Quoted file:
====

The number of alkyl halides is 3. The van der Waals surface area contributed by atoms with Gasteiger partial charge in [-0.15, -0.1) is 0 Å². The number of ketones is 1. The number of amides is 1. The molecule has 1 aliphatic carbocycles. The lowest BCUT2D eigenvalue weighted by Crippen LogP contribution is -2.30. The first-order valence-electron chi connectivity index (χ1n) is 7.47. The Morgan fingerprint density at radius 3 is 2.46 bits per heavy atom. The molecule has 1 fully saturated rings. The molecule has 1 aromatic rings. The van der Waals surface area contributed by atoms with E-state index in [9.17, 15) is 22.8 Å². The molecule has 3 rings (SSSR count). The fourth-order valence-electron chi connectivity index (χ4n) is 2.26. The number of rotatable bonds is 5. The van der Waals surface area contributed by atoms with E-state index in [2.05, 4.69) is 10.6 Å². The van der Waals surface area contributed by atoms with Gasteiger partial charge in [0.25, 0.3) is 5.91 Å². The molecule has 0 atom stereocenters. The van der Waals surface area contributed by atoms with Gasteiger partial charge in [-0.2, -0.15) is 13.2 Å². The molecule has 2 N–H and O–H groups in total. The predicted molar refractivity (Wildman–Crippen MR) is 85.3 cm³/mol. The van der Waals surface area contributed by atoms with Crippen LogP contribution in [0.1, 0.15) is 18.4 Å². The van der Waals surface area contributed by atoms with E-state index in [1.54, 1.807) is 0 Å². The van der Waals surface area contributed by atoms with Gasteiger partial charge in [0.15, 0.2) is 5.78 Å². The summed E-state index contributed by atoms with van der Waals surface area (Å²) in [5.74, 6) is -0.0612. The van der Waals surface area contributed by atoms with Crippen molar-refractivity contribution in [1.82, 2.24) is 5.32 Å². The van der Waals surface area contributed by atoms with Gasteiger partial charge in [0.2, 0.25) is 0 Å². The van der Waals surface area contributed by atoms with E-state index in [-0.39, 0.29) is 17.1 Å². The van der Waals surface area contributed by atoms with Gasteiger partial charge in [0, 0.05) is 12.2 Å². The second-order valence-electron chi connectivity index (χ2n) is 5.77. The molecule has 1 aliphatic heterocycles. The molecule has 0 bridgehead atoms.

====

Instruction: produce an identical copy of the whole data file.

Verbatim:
The number of alkyl halides is 3. The van der Waals surface area contributed by atoms with Gasteiger partial charge in [-0.15, -0.1) is 0 Å². The number of ketones is 1. The number of amides is 1. The molecule has 1 aliphatic carbocycles. The lowest BCUT2D eigenvalue weighted by Crippen LogP contribution is -2.30. The first-order valence-electron chi connectivity index (χ1n) is 7.47. The Morgan fingerprint density at radius 3 is 2.46 bits per heavy atom. The molecule has 1 fully saturated rings. The molecule has 1 aromatic rings. The van der Waals surface area contributed by atoms with E-state index in [9.17, 15) is 22.8 Å². The molecule has 3 rings (SSSR count). The fourth-order valence-electron chi connectivity index (χ4n) is 2.26. The number of rotatable bonds is 5. The van der Waals surface area contributed by atoms with E-state index in [2.05, 4.69) is 10.6 Å². The van der Waals surface area contributed by atoms with Gasteiger partial charge in [0.25, 0.3) is 5.91 Å². The molecule has 0 atom stereocenters. The van der Waals surface area contributed by atoms with Gasteiger partial charge in [-0.2, -0.15) is 13.2 Å². The molecule has 2 N–H and O–H groups in total. The predicted molar refractivity (Wildman–Crippen MR) is 85.3 cm³/mol. The van der Waals surface area contributed by atoms with Crippen LogP contribution in [0.1, 0.15) is 18.4 Å². The van der Waals surface area contributed by atoms with E-state index in [1.54, 1.807) is 0 Å². The van der Waals surface area contributed by atoms with Gasteiger partial charge in [0.15, 0.2) is 5.78 Å². The summed E-state index contributed by atoms with van der Waals surface area (Å²) in [5.74, 6) is -0.0612. The van der Waals surface area contributed by atoms with Crippen molar-refractivity contribution in [1.82, 2.24) is 5.32 Å². The van der Waals surface area contributed by atoms with Gasteiger partial charge in [0.2, 0.25) is 0 Å². The van der Waals surface area contributed by atoms with E-state index in [-0.39, 0.29) is 17.1 Å². The van der Waals surface area contributed by atoms with Gasteiger partial charge in [0, 0.05) is 12.2 Å². The second-order valence-electron chi connectivity index (χ2n) is 5.77. The molecule has 1 aliphatic heterocycles. The molecule has 0 bridgehead atoms.